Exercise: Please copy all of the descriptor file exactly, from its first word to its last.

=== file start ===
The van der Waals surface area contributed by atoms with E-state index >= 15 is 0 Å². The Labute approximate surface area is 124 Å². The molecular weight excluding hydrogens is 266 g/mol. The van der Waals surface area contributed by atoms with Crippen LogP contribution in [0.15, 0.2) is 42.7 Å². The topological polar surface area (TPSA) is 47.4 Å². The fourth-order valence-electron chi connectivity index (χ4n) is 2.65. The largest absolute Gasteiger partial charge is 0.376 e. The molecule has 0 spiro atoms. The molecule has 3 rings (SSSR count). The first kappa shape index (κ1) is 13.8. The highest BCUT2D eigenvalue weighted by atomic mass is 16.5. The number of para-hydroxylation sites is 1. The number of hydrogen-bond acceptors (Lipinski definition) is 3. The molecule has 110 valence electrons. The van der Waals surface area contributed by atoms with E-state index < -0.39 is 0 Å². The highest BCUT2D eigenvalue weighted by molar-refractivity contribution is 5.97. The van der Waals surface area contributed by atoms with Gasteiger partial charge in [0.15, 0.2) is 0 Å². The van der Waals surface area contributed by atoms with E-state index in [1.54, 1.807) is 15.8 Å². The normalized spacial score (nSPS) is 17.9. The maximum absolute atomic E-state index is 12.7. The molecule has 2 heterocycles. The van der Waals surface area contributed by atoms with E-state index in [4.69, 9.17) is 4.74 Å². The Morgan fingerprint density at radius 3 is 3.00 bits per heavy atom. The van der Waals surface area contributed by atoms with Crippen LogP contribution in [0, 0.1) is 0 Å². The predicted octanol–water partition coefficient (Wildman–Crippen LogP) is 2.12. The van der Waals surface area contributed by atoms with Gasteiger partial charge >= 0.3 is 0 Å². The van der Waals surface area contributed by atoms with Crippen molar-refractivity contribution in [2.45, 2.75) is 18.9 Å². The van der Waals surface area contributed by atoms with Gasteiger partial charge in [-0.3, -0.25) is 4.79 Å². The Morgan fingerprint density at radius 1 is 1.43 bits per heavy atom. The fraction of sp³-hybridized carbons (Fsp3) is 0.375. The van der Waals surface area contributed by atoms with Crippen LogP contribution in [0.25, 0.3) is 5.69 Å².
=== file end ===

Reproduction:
The van der Waals surface area contributed by atoms with E-state index >= 15 is 0 Å². The Labute approximate surface area is 124 Å². The molecular weight excluding hydrogens is 266 g/mol. The van der Waals surface area contributed by atoms with Crippen LogP contribution in [0.15, 0.2) is 42.7 Å². The topological polar surface area (TPSA) is 47.4 Å². The fourth-order valence-electron chi connectivity index (χ4n) is 2.65. The largest absolute Gasteiger partial charge is 0.376 e. The molecule has 0 spiro atoms. The molecule has 3 rings (SSSR count). The first kappa shape index (κ1) is 13.8. The highest BCUT2D eigenvalue weighted by atomic mass is 16.5. The number of para-hydroxylation sites is 1. The number of hydrogen-bond acceptors (Lipinski definition) is 3. The molecule has 110 valence electrons. The van der Waals surface area contributed by atoms with E-state index < -0.39 is 0 Å². The highest BCUT2D eigenvalue weighted by molar-refractivity contribution is 5.97. The van der Waals surface area contributed by atoms with Gasteiger partial charge in [0.15, 0.2) is 0 Å². The van der Waals surface area contributed by atoms with E-state index in [1.54, 1.807) is 15.8 Å². The normalized spacial score (nSPS) is 17.9. The maximum absolute atomic E-state index is 12.7. The molecule has 2 heterocycles. The van der Waals surface area contributed by atoms with E-state index in [4.69, 9.17) is 4.74 Å². The Morgan fingerprint density at radius 3 is 3.00 bits per heavy atom. The van der Waals surface area contributed by atoms with Crippen LogP contribution in [0, 0.1) is 0 Å². The predicted octanol–water partition coefficient (Wildman–Crippen LogP) is 2.12. The van der Waals surface area contributed by atoms with Gasteiger partial charge >= 0.3 is 0 Å². The van der Waals surface area contributed by atoms with Crippen molar-refractivity contribution in [2.45, 2.75) is 18.9 Å². The van der Waals surface area contributed by atoms with Gasteiger partial charge in [-0.3, -0.25) is 4.79 Å². The Morgan fingerprint density at radius 1 is 1.43 bits per heavy atom. The fraction of sp³-hybridized carbons (Fsp3) is 0.375. The van der Waals surface area contributed by atoms with Crippen LogP contribution in [0.25, 0.3) is 5.69 Å².